2. Active participation by health care systems
A health care system is a group of health care organizations (e.g., physician practices, hospitals, and skilled nursing facilities) that are jointly owned or managed. Due to increasing awareness, acceptance, and demand for RWE, multiple health care systems have created eco-systems to generate and streamline the availability of good-quality RWD by establishing a data governance framework and implementing data quality policies and standards. A pro-active move to assess current data quality and implement data quality improvement initiatives by investing in data quality tools and technologies is observed. This leads to enhanced data capture and entry processes and better meta-data management. Multiple instances of collaboration between health care systems and data providers have been observed recently. RWD, thus generated, is not just limited to drug development research but also helps in providing prescriptive decision-making, personalized patient-level disease management, improving health care system efficiencies, and revenue management.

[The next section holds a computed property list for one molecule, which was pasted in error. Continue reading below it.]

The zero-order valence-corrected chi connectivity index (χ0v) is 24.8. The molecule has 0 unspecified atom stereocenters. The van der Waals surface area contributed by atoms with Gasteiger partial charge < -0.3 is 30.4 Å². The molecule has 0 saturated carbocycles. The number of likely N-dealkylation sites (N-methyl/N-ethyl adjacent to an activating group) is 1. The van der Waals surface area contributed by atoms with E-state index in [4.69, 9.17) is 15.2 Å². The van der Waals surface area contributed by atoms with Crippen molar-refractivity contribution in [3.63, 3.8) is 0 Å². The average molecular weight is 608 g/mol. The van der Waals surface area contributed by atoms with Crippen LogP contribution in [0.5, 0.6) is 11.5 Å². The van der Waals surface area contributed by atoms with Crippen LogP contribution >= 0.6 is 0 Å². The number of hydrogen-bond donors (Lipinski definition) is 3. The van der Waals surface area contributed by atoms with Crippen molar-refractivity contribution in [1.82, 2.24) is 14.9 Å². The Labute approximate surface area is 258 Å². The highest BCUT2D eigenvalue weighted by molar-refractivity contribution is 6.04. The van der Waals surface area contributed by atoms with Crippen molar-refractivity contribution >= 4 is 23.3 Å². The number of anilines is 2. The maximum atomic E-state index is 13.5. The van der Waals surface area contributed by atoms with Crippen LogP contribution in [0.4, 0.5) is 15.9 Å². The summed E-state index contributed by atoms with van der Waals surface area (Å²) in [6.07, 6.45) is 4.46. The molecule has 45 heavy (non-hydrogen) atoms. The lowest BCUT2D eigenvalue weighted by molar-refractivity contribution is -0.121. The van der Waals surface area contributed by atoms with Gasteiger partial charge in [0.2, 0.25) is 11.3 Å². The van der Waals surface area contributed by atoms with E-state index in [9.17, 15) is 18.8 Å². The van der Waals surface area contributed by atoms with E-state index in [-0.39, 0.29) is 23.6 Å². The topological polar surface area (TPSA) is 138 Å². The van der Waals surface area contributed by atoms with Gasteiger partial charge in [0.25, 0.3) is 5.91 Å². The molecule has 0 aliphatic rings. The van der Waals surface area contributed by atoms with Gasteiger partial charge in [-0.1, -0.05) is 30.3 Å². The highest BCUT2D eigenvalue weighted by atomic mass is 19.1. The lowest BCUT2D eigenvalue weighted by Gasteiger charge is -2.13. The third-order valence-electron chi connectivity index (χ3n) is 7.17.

3. Digital Health Technology
DHTs include wearable devices, mobile applications, sensors for health care, personalized patient management plans, computing software, telehealth, and telemedicine.4 Health care practitioners (HCPs) and patients have shown a trend towards active participation in RWE generation. DHTs can be used to track activities of daily living, prevent predictable infectious diseases, manage chronic conditions, and aid in the early diagnosis of certain disease conditions. These can also help with the mapping of epidemiological data. DHTs can be useful for reporting patient-reported outcomes as well as caregiver feedback. Disease forums provide for active participation in the research of the disease where the patient feels included and is an active participant in the drug development and disease management processes. This completes the loop on real-time patient feedback and helps create better personalized therapies where the patient is truly at the center of decision-making.